In the last couple of years, several major brands have launched or expanded supplier-diversity programs. For example, in 2020, the Coca-Cola Company announced plans to increase spending with Black-owned enterprises across its supply chain by at least $500 million over the next five years. This doubled the company’s previous spend with Black-owned businesses. Similarly, in its 2021 Sustainability Impact Report, Smithfield Foods pledged to increase production facility spend with minority-owned businesses by 14% to achieve a more inclusive supply chain by 2025, adding that it welcomed its first minority-owned farmers to the program in 2021.
Proving the Benefits of Supplier Diversity
Credibility can be essential to the success of supplier-diversity programs. This means being able to demonstrate meaningful benefits — for the buyer, for suppliers and for the communities that diverse suppliers represent and serve.
A clear track record of positive, measurable results can help a company attract and retain the most promising diverse suppliers to their program. Also, by focusing on credibility, supplier-diversity programs may avoid the fierce market cynicism and backlash that can arise when companies appear to be engaging in tokenism.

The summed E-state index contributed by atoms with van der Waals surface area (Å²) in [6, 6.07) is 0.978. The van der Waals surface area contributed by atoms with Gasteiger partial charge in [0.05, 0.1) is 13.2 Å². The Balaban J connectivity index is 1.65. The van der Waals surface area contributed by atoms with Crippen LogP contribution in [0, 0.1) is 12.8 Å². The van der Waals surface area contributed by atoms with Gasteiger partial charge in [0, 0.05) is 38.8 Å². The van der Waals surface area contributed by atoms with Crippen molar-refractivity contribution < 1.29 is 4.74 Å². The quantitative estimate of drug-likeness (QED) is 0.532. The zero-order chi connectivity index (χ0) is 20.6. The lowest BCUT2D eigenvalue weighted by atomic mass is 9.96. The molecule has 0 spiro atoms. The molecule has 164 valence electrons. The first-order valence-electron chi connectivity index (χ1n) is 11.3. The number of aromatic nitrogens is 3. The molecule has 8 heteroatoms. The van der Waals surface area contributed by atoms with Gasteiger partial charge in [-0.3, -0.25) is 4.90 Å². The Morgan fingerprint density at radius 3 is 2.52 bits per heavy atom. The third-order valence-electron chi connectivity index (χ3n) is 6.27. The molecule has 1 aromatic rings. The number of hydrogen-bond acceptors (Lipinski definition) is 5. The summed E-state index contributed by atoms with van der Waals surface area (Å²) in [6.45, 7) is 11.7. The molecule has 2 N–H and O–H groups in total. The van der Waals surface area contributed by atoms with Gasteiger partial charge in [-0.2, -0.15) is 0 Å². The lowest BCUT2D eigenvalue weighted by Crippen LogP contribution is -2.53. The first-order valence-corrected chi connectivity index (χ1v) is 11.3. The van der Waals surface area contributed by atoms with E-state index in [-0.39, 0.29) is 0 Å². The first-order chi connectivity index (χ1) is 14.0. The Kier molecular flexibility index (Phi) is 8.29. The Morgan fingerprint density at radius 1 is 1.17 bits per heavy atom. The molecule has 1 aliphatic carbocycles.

Here are three ways that large companies can enhance the credibility — and thus the performance and benefits — of their supplier-diversity programs.
- Set benchmarks to track progress. Supplier-diversity programs can be designed to measure real economic and business impacts. Key annual metrics to report and compare might include: procurement spend with diverse suppliers (i.e., dollars and percentage per spend category, and total), number of diverse suppliers contracted, total head count of diverse suppliers (which will help track job growth), and total income across all diverse suppliers (to track their business growth).
- Provide support for certification. Many large buyers require their suppliers to be certified by third parties (such as the National Minority Supplier Development Council) as meeting diversity criteria. The process can be complex and time-consuming, making it daunting to smaller enterprises that are working hard to launch or stay in business. Buyers can guide or support suppliers through this process or offer a self-certification option.
- Partner for long-term business growth. Many companies routinely monitor the financial health of suppliers to mitigate supply chain risk. While this is usually done to filter out suppliers at greater risk of failure, this lens can also focus on opportunities to support diverse suppliers through their growing pains. Larger buyers can encourage healthy business growth by adapting contract and payment terms, mentoring leadership, and perhaps helping to finance new equipment, digital systems, facilities or training.
Communicating to the public — and especially to marginalized groups — how supplier-diversity programs help share the wealth can boost the confidence of existing and aspiring business owners. Seeing the real benefits and support that supplier-diversity programs can provide (such as more or better jobs in their community) may inspire people in marginalized demographics to think bigger about their business or their business idea. This can create a virtuous circle of business alliances. Suppliers, buyers, consumers and communities all have a direct stake in a better economic future, and credible supplier-diversity programs can help build that future.